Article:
City Councilmember Linda Nadolski is on her way out, but before she leaves, she wants to do something mildly quixotic.
She wants, she says, to do the right thing: an antidiscrimination amendment that would extend protection to gays, the disabled, unmarried couples living together and people in the military. Currently, the city code proscribes discrimination in public accommodations or employment on the basis of sex, race, religion, color, national origin or ancestry.
The issue was expected to face the council this week.
"It's really an equal-rights amendment," Nadolski says, "something everyone ought to be able to support."
But she says there has been one real problem: Mayor Paul Johnson is uncomfortable with vigorous, controversial, public debate. That's why, says Nadolski, he has done everything in his power to delay bringing the amendment to a vote, hoping to avoid or forestall any unpleasantness for as long as possible.
That might be difficult. One of the mayor's aides told Ty Waymire, an activist for disabled veterans, that "it had turned into a speeding bullet heading right for them and they're having to step out of the way."
The way Nadolski sees it, the timing is right. She unexpectedly lost her bid for reelection in District 6 last fall to Kathy Dubs and will leave office on December 31. After Nadolski has receded into private life, she says, an equal-rights amendment might simply fade away. In a conservative city like Phoenix, it would be difficult for any other member of the council to resurrect the proposal without political consequences.
Nadolski herself was dissuaded from proposing the idea two years ago by members of the gay community who apparently felt having an ally on the council was preferable to whatever moral victory might be gained by trying to revise the law.
Liberated by her political defeat last October, Nadolski submitted her proposed amendment to the council's family and youth subcommittee on December 9. After hearing brief testimony from members of the gay community, a disabled newspaper vendor and a Navy veteran, the committee--comprising councilmembers Mary Rose Wilcox, Calvin Goode and Nadolski--approved the proposal.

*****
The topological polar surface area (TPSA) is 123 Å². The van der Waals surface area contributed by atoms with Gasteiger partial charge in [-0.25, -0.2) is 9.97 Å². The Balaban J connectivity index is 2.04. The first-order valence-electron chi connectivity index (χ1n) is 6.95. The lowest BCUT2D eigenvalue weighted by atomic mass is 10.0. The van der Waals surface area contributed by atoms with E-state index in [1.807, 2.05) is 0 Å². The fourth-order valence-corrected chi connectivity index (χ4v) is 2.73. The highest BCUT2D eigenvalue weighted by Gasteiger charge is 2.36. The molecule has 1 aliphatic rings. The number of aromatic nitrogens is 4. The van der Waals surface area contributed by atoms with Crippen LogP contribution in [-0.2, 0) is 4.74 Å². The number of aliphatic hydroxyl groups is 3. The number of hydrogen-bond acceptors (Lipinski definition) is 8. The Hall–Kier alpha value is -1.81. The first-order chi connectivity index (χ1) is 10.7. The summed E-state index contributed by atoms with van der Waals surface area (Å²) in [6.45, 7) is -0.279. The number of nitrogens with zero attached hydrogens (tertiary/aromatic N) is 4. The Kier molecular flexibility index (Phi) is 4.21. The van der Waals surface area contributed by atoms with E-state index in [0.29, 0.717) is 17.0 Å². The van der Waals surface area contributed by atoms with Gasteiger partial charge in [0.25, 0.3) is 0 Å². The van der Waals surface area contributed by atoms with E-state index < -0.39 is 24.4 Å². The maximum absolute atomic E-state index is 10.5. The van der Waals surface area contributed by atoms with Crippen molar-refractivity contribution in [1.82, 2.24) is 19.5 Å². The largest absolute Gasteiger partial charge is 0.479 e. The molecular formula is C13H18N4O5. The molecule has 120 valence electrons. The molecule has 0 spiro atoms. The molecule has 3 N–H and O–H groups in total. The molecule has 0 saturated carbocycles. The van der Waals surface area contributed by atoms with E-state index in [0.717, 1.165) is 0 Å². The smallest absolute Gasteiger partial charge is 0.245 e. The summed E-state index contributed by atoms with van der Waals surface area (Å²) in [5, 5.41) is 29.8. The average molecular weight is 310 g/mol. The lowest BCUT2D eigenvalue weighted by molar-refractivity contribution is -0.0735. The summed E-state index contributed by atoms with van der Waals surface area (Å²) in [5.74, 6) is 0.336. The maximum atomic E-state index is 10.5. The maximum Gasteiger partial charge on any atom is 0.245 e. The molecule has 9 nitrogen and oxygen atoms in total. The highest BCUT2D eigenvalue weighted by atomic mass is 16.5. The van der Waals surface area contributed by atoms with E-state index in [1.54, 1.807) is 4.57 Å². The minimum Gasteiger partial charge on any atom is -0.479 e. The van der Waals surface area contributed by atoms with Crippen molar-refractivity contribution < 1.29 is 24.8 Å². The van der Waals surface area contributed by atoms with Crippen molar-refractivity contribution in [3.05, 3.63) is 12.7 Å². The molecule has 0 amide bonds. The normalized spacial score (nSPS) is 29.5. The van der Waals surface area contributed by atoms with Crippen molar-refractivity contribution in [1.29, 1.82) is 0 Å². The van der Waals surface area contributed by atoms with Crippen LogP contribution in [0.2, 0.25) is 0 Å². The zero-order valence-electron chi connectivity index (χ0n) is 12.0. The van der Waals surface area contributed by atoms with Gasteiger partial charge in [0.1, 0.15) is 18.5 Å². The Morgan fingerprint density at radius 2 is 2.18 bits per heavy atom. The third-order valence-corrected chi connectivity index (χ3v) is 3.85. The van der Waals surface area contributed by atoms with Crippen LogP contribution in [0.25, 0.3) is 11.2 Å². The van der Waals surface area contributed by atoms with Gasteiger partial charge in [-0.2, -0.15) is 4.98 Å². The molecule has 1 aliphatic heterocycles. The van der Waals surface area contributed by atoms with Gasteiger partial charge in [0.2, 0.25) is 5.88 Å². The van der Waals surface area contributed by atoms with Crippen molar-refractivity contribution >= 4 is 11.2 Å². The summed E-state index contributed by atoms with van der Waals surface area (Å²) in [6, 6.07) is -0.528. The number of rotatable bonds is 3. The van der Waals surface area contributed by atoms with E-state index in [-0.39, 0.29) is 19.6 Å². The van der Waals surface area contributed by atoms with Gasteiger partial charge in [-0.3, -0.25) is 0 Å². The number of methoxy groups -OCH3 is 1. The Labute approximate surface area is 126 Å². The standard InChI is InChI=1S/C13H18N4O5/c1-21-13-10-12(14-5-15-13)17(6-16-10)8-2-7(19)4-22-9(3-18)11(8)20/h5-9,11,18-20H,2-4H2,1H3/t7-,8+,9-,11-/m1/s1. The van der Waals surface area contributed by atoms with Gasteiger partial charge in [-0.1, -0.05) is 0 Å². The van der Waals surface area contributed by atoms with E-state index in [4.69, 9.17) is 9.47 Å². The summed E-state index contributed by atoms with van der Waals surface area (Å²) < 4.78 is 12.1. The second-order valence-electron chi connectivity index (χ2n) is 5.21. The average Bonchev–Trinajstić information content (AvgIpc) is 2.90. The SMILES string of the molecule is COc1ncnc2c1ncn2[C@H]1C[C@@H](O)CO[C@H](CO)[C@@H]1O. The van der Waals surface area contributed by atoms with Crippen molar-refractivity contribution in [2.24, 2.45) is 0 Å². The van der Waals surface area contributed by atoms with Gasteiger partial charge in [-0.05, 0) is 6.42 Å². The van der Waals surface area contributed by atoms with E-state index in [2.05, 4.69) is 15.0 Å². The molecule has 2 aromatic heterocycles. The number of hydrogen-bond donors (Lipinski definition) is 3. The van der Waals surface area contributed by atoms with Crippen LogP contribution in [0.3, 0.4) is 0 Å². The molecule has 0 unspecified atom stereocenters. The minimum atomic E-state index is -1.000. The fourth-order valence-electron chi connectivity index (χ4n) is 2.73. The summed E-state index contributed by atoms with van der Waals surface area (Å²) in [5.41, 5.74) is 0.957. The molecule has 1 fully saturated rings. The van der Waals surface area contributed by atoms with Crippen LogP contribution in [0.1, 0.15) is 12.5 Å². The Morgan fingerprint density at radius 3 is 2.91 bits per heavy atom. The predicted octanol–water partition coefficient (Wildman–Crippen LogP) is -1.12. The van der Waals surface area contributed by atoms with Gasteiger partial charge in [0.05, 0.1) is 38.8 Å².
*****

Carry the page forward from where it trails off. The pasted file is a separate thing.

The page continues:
In recent years, approval by a council subcommittee has routinely meant acceptance by the full council. Proposals accepted by the subcommittees are often placed on a "consent agenda," and rubber-stamped en masse by the council--with no debate. More difficult items are placed on the regular agenda for debate, with the council generally following the recommendations of subcommittees.
Simply put, whoever controls the agenda also controls the flow of city governance.
And the mayor controls the agenda.
Tall and imperially slim, Paul Johnson zips through public life like a razor through velvet. He readily acknowledges his preference of consensus to debate, and unanimous votes have become commonplace on his watch. Agenda-setting power is one of the subtle devices that make the mayor first among equals on the council, and Johnson uses it like a rudder to steer the council--and his own political career--safely down the middle of the stream.
He concedes the city has a duty to ensure that all citizens enjoy equal protection under the law, even those citizens who might co-habitate without benefit of clergy or sleep with friends of the same sex. He has, he says, no problem with the principles espoused by Nadolski's amendment, but . . . "There are some legitimate questions that need to be addressed," he says. "It shouldn't look like we're doing this just to appease an outgoing councilman. It ought to go through the normal channels, the council ought to have time to look at it and the city attorney ought to have time to review it."
Johnson admits Nadolski asked him to place the proposal on the consent agenda and that he refused. "I told her I couldn't do that, that there were legitimate concerns of employers and others that need to be debated," he says. "Even if I had done that," he adds, "it would only take one councilman to take it off [the consent agenda]."
Nadolski counters by saying she asked the mayor to place the proposal on the regular agenda, where it would be subject to public comment and debate by the council, and that Johnson refused. She says four of the nine councilmembers--Mary Rose Wilcox, Craig Tribken, Calvin Goode and Nadolski--then filed memos requesting the proposal be placed on the agenda, a seldom-used procedural maneuver that overcomes mayoral reluctance.
Sources say that, after learning that the memos were to be filed, Johnson approached Wilcox and offered to place the proposal on the agenda if the memos were withdrawn. Wilcox refused. (Johnson insists he's "happy" to put it on the agenda.)
Johnson says he was aware of the memos but had not seen them. "If four of them want it on the agenda, then I'll put it on the agenda," he says. "But I'm real uncomfortable with it--I think they rushed one of those issues that is very difficult."